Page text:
There are so many different phrases we use to signify marriage, from “walking down the aisle” to “getting hitched” and beyond. The meanings behind most of the phrases are clear, but some expressions seem more obscure…like “tying the knot”. Why do we say someone who got married “tied the knot”?
“Tying the knot” goes back to the ancient ritual of “handfasting”, which was a tradition practiced in several cultures, like the Vedic Hindu, the ancient Mayans, and Scottish Celts. In Scotland, the ceremony saw couples stand next to one another as their hands got tied together with ribbons or cords. And there were a number of ways that a couple could be fastened together, including having a knot tied after each vow.
This particular tradition was popular throughout the Middle Ages, but handfasting was seen more as a symbol of betrothal, not actual marriage, symbolizing the start of a trial period that would last for one year & a day. After that, if the couple still liked one another, they’d have a second ceremony to officially seal the deal.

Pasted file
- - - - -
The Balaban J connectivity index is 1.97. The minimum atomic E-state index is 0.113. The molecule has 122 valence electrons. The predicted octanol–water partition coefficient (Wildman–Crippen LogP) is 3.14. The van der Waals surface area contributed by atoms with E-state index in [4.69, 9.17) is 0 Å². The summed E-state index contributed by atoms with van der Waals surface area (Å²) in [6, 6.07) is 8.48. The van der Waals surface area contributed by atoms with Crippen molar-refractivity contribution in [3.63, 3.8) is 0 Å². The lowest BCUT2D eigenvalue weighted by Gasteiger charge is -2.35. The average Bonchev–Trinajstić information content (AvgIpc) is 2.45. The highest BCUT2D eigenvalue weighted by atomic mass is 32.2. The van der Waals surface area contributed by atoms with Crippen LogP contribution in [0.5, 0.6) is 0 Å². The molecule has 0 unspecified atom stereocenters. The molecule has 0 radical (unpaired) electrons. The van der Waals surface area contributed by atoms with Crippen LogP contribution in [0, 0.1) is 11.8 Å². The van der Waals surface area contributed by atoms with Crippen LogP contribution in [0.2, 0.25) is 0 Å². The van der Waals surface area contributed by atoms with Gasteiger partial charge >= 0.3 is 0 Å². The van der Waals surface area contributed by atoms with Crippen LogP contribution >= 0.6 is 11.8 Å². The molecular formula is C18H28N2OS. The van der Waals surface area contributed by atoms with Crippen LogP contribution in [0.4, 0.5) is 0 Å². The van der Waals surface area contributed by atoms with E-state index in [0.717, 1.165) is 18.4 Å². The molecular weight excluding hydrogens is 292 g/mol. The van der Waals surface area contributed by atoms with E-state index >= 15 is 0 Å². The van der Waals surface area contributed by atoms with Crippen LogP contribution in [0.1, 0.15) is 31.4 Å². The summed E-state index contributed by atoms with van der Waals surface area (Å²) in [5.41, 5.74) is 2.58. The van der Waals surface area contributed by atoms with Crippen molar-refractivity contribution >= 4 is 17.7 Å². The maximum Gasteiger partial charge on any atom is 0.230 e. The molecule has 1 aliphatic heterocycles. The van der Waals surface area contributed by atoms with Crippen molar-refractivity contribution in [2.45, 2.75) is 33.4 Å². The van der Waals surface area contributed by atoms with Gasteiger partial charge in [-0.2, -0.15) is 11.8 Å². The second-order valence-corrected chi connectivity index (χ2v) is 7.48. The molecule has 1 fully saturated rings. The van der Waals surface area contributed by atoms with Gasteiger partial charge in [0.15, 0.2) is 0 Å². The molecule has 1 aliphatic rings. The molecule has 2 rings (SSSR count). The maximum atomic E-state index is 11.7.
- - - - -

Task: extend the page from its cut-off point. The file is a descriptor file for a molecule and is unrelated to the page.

In lieu of church weddings, handfasting rituals were legally binding in Scotland until the 1939 passing of the Scottish Marriage Act. Then, in 2004, the country changed course again & once again accepted handfasting as a legally valid form of matrimony whenever performed by a licensed officiant. Today, handfasting ceremonies still happen all around the world & are steeped in romance and tradition.
So, if you’re looking to have an out-of-the-ordinary wedding ceremony, maybe look into a handfasting ritual to set your ceremony apart from everyone else’s. I’ll be looking for my invitation in the mail soon.
Got a Mundane Mystery you’d like solved? Send me a message via social media (@AndyWebbRadioVoice), or shoot me an email at firstname.lastname@example.org.
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